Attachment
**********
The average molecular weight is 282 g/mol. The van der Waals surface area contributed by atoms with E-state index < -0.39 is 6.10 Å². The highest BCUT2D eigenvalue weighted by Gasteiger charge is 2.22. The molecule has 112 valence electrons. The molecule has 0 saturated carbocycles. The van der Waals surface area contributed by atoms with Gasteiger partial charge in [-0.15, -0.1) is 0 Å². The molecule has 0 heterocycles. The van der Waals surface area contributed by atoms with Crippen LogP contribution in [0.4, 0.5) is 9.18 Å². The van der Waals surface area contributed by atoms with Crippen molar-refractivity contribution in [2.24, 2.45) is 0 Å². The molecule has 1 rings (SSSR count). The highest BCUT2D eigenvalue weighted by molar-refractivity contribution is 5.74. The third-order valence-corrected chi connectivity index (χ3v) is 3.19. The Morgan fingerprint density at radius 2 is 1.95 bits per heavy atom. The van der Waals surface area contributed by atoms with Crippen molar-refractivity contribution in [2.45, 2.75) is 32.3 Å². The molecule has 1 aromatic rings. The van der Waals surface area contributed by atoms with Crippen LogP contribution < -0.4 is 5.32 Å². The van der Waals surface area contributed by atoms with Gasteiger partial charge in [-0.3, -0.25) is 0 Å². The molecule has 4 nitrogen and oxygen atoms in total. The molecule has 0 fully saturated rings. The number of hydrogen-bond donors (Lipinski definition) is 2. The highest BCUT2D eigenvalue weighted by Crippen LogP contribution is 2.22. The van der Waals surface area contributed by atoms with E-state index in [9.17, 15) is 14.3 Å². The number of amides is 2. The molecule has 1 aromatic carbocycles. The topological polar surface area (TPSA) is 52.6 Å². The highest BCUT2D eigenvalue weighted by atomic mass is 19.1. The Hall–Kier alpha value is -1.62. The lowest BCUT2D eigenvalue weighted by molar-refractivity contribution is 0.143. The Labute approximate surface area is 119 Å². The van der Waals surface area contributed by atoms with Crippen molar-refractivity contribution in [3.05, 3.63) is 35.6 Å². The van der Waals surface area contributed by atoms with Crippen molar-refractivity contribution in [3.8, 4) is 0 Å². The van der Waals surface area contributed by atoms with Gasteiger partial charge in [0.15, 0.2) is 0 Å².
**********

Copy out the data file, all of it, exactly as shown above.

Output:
The average molecular weight is 282 g/mol. The van der Waals surface area contributed by atoms with E-state index < -0.39 is 6.10 Å². The highest BCUT2D eigenvalue weighted by Gasteiger charge is 2.22. The molecule has 112 valence electrons. The molecule has 0 saturated carbocycles. The van der Waals surface area contributed by atoms with Gasteiger partial charge in [-0.15, -0.1) is 0 Å². The molecule has 0 heterocycles. The van der Waals surface area contributed by atoms with Crippen LogP contribution in [0.4, 0.5) is 9.18 Å². The van der Waals surface area contributed by atoms with Crippen molar-refractivity contribution in [2.24, 2.45) is 0 Å². The molecule has 1 rings (SSSR count). The highest BCUT2D eigenvalue weighted by molar-refractivity contribution is 5.74. The third-order valence-corrected chi connectivity index (χ3v) is 3.19. The Morgan fingerprint density at radius 2 is 1.95 bits per heavy atom. The van der Waals surface area contributed by atoms with Crippen molar-refractivity contribution in [2.45, 2.75) is 32.3 Å². The molecule has 1 aromatic rings. The van der Waals surface area contributed by atoms with Crippen LogP contribution < -0.4 is 5.32 Å². The van der Waals surface area contributed by atoms with Gasteiger partial charge in [-0.3, -0.25) is 0 Å². The molecule has 4 nitrogen and oxygen atoms in total. The molecule has 0 fully saturated rings. The number of hydrogen-bond donors (Lipinski definition) is 2. The highest BCUT2D eigenvalue weighted by Crippen LogP contribution is 2.22. The van der Waals surface area contributed by atoms with E-state index in [9.17, 15) is 14.3 Å². The number of amides is 2. The molecule has 1 aromatic carbocycles. The topological polar surface area (TPSA) is 52.6 Å². The highest BCUT2D eigenvalue weighted by atomic mass is 19.1. The Hall–Kier alpha value is -1.62. The lowest BCUT2D eigenvalue weighted by molar-refractivity contribution is 0.143. The Labute approximate surface area is 119 Å². The van der Waals surface area contributed by atoms with Crippen molar-refractivity contribution in [3.05, 3.63) is 35.6 Å². The van der Waals surface area contributed by atoms with Crippen molar-refractivity contribution in [3.8, 4) is 0 Å². The van der Waals surface area contributed by atoms with Gasteiger partial charge in [0.15, 0.2) is 0 Å².